The low lubricity of DME could necessitate, at least in the near term, an increase in fuel component inspections and or replacement. More data will be required to determine the long term effects on the reliability of all fuel wetted components for long haul operations where fuel pump failure far away from the maintenance base would be considered a highly undesirable situation.

Approximately 7% less air, and presumably 7% less dirt and contaminants, will be drawn into a DME engine compared to diesel engines. It is not likely that air cleaner/filter intervals will need to be modified based on this relatively small change in air flow. Nonetheless, DME engines should be slightly cleaner than diesel engines under identical situations.

Diesel engines currently require oils that are specifically formulated to manage the soot that is generated inside the combustion chamber. More study will be required to determine if the lack of soot in DME powered engines could, or should, result in the use of a different grade of oil, perhaps more similar to those used in gasoline engines.

Vapour fuel leaks under the hood can cause engine over-speeding as raw fuel is ingested into the air intake system.

More study would be required to better understand how DME would affect the mean time between failure of any fuel wetted component, including the fuel system and the engine itself.

In general, DME behaves like propane/LPG and can be handled as such. As with LPG, DME is heavier than air and can pool on the floors of underground garages thus preventing an explosion hazard if a source of ignition were to be dropped into the pool.

Fire fighters will be required to receive training on the ways to extinguish a DME fed fire since improper technique can lead to explosions. DME is considered a dangerous good in the hazard class 2.1 and must be transported in a vehicle with a placard mounted that contains the necessary information.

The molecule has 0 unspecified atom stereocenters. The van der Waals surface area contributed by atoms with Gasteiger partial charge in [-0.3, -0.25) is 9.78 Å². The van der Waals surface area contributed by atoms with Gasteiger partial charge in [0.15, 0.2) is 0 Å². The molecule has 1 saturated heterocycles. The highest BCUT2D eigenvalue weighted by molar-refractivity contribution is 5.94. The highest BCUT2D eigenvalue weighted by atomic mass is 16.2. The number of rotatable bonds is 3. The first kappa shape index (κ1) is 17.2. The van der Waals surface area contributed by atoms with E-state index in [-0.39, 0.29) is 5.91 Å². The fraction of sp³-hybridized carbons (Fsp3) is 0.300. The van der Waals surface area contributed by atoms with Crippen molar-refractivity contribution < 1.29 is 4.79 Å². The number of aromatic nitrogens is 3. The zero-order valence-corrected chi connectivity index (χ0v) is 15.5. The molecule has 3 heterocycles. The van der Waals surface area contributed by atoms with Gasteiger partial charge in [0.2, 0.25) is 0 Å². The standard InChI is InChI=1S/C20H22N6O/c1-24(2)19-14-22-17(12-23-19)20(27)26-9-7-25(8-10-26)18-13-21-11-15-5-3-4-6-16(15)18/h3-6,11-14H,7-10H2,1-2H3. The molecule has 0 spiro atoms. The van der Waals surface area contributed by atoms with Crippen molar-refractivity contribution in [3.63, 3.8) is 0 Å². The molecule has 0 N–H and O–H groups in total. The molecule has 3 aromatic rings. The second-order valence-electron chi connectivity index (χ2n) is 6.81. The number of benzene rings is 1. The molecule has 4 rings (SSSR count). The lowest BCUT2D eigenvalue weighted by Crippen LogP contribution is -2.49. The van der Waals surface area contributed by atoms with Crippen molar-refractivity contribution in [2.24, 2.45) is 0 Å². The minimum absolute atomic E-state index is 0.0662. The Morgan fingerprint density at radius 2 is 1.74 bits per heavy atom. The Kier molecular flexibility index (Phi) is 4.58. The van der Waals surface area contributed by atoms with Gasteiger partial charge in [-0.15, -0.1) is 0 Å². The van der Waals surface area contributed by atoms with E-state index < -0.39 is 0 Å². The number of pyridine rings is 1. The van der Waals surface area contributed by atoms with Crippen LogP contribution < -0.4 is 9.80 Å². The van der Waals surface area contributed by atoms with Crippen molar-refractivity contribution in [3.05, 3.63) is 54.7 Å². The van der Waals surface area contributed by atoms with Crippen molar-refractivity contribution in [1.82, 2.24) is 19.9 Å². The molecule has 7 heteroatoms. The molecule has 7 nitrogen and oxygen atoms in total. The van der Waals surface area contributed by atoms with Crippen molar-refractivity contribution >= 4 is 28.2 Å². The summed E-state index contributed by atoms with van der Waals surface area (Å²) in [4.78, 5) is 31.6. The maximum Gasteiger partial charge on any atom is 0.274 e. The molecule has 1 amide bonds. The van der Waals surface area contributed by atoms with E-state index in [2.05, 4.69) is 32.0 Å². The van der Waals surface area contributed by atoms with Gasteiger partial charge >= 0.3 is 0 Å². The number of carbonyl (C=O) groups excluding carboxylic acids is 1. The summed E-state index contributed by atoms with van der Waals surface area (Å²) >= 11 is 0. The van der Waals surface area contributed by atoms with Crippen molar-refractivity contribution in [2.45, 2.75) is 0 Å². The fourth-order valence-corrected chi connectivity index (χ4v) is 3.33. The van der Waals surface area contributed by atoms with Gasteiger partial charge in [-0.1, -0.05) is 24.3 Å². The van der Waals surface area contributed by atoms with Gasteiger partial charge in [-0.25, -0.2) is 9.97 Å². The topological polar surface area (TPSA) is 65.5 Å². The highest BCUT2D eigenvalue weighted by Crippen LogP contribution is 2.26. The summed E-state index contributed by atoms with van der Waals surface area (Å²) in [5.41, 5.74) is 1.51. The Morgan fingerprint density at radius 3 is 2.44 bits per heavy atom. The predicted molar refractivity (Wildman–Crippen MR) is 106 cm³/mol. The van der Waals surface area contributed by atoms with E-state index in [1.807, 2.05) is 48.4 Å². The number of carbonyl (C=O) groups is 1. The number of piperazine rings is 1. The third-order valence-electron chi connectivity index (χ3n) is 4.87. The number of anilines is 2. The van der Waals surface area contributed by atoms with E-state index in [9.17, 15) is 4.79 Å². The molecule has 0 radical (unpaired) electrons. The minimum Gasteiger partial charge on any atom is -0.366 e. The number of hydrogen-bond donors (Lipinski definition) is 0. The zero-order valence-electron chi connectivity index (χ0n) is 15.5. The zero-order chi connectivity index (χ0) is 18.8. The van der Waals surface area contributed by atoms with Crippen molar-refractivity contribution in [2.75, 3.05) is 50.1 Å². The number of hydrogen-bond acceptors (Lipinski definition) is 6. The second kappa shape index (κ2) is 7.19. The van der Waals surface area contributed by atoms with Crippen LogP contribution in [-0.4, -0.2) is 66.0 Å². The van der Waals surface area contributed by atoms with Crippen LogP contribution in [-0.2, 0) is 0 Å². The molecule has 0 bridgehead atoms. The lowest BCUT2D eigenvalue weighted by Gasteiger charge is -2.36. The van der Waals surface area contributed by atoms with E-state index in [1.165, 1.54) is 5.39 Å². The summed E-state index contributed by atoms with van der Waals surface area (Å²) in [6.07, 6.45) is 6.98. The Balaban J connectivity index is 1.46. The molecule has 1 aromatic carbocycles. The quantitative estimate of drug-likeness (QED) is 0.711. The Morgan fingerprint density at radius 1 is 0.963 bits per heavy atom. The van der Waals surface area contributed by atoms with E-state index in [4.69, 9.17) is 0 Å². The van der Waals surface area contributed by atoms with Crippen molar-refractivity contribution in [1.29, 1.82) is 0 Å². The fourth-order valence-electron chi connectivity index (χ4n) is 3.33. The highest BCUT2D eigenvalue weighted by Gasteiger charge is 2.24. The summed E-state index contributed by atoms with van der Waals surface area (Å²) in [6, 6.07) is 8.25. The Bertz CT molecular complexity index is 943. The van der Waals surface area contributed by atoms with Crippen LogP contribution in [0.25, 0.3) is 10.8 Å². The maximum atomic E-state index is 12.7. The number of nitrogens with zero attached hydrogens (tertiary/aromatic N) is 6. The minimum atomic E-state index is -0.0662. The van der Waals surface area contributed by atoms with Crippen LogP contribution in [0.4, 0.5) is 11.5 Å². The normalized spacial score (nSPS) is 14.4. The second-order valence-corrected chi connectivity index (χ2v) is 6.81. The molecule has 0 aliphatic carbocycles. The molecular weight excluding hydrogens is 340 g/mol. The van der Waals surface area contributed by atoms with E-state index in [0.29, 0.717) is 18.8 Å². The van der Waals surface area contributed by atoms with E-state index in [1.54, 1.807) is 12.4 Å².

The MSDS sheets for DME indicate that personnel who handle the product should wear gloves and eye protection as well foot protection. The level of protection is similar to personnel who are dispensing LPG and CNG and slightly less than those dispensing LNG.

From the driver's perspective there is very little to be concerned with outside of the need to fully understand how to fill the DME tank and understanding any range limitations that may differ from their diesel powered vehicles so that they are not stranded in inclement weather. The vehicle will look and feel the same and will likely be slightly quieter with less knocking at start up when compared to diesel.

Very little data could be found related to the performance of DME in cold weather climates such as Canada.  The joint Volvo and Chemrec DME project was a two year project that operated continuously throughout all of Sweden's four seasons, including their cold winter months.  Some of the operations were conducted as far north as the 65th parallel which runs through all three Canadian territories. The test team did not report any operational issues related to ice, snow or cold temperatures. It is not known if Sweden uses salt on their roads to the same extent that is used in some Canadian provinces. Some specific recommendations for cold weather operations were found involving the use of corrosion resistant tanks and fasteners to minimize the risks of salt induced corrosion perforation. However, these recommendations are likely already 'best practices' for diesel vehicles. Rigorous yearly inspections may be required to ensure that fuel tank integrity has not been compromised due to corrosion. DME tanks are pressure vessels and are therefore more rugged than conventional diesel tanks thus the risk of tank failure is actually lower. However, the consequences of a tank failure are potentially more severe since it is a pressurized gas that could be expelled at high velocity whereas diesel fuel remains, at all times, in the liquid unpressurized phase.